By AMERICAN HEART ASSOCIATION NEWS

0411-Feature-Stroke_WP

Lea en español

Life after a stroke can be marred by significant impairments, with survivors having to relearn how to speak, walk or carry out day-to-day activities such as cooking and getting dressed. That’s why stroke rehabilitation is recommended to aid the recovery of hundreds of thousands of Americans who survive a stroke each year.

But Mexican-Americans may be getting inferior rehab services compared with whites, a recent study suggests. It may explain why that ethnic group is harder hit by stroke’s long-term effects, researchers said.

The study, published in the journal Stroke, included data from 72 white and Mexican-American stroke patients from Corpus Christi, Texas. About two-thirds of all patients received stroke rehab.

Among those receiving rehab, 73 percent of white patients got inpatient rehab — a more intensive recovery program — whereas only 30 percent of Mexican-Americans did. Mexican-American patients were much more likely to receive their rehabilitation care at home or outpatient location, the results show.

A big difference between home-based and inpatient care is the time allotted for services, said the study’s lead author Lewis B. Morgenstern, M.D., a professor of neurology and director of the stroke program at the University of Michigan Medical School and School of Public Health.

Home rehab is one hour of services a day compared with at least three hours at an inpatient center, Morgenstern said. Plus, he added, people who get services at inpatient facilities have access to a variety of exercise machines.

But the study doesn’t prove Mexican-American stroke survivors would recover more cognitive and motor skills if they received aggressive rehab, Morgenstern said. Because this was a small preliminary study, “you have to take these results with kind of a grain of salt — or a boulder of salt,” he said.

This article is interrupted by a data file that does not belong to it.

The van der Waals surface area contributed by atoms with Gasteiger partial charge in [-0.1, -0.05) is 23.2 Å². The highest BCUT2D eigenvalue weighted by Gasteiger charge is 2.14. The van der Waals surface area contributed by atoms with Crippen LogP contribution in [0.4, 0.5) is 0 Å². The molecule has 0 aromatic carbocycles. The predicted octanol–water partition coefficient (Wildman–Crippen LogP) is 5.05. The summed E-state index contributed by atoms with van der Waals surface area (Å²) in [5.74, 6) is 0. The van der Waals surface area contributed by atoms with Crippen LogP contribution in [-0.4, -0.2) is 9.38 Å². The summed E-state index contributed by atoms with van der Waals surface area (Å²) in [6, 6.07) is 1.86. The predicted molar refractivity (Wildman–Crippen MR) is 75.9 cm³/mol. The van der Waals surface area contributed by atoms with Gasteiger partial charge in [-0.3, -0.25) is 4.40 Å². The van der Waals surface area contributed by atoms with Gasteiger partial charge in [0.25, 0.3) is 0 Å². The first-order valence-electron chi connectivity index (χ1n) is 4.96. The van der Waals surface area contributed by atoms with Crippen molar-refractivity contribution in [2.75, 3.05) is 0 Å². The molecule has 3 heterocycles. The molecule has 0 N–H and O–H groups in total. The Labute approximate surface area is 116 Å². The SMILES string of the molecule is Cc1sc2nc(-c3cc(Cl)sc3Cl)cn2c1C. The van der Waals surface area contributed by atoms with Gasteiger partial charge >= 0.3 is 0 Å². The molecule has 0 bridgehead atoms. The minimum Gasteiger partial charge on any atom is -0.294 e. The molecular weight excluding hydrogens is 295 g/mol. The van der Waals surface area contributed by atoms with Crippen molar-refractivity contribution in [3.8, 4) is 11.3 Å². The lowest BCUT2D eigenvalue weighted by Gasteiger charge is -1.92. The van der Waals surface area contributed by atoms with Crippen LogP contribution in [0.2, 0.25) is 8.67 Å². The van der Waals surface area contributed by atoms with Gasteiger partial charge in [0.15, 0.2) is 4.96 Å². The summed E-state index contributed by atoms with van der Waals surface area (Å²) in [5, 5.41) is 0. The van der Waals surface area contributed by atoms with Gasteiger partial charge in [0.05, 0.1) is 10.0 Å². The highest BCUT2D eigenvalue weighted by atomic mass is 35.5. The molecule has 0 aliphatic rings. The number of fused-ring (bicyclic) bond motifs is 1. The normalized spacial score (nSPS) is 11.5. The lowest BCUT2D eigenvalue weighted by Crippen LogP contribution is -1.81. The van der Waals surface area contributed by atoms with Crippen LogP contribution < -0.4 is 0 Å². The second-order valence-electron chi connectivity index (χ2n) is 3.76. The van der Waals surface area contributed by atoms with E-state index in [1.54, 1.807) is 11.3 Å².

0411-Feature-Stroke_Graphic3

Finding ways to reduce the burden of stroke and other diseases among Hispanics and Latinos — the largest ethnic minority group in the United States — will be critical. Among Hispanic and Latino Americans, who can be of any race, stroke is the No. 4 cause of death, according to data from the Centers for Disease Control and Prevention. By comparison, stroke is the third-leading cause of death among blacks, Asians and Pacific Islanders. It is the No. 5 cause of death among white Americans and costs the nation about $34 billion a year.

Compared with most of their cultural peers, Mexican-Americans — who by far make up the largest Hispanic ethnic group — tend to be in worse health and have multiple chronic conditions, such as diabetes and high blood pressure, that can increase stroke risk. Mexican-American participants in the Corpus Christi study had higher rates of diabetes, high blood pressure and smoking compared with their white peers.

Neurologist Salvador Cruz-Flores, M.D., was the lead author of a 2011 report that said stroke impacts racial and ethnic groups differently, but there were few studies addressing racial and ethnic differences in rehabilitation. Since the report, stroke researchers have made an effort to identify those differences and understand why they exist, said Cruz-Flores, who was not involved in the new study. But more targeted work is needed to find ways to reduce the disparities, he said.

The takeaway from the recent study for doctors, Cruz-Flores said, is that not all stroke patients have the same access to rehabilitation services.

“[There is] a tendency for minorities — in this case, Hispanics — to have less access to rehabilitation in a hospital, which has implications in terms of recovery,” said Cruz-Flores, chair of neurology at Texas Tech University Health Sciences Center School of Medicine in El Paso.

The message for stroke patients and their families is to work closely with their doctors in choosing the right type of rehabilitative care, Morgenstern said. When it comes to post-stroke care, he said, one size does not fit all.

Morgenstern and his colleagues now plan to dig deeper into the data, such as information about insurance coverage and why, for example, Mexican-Americans received home care.

“More research needs to be done to really be confident that these are real results,” he said.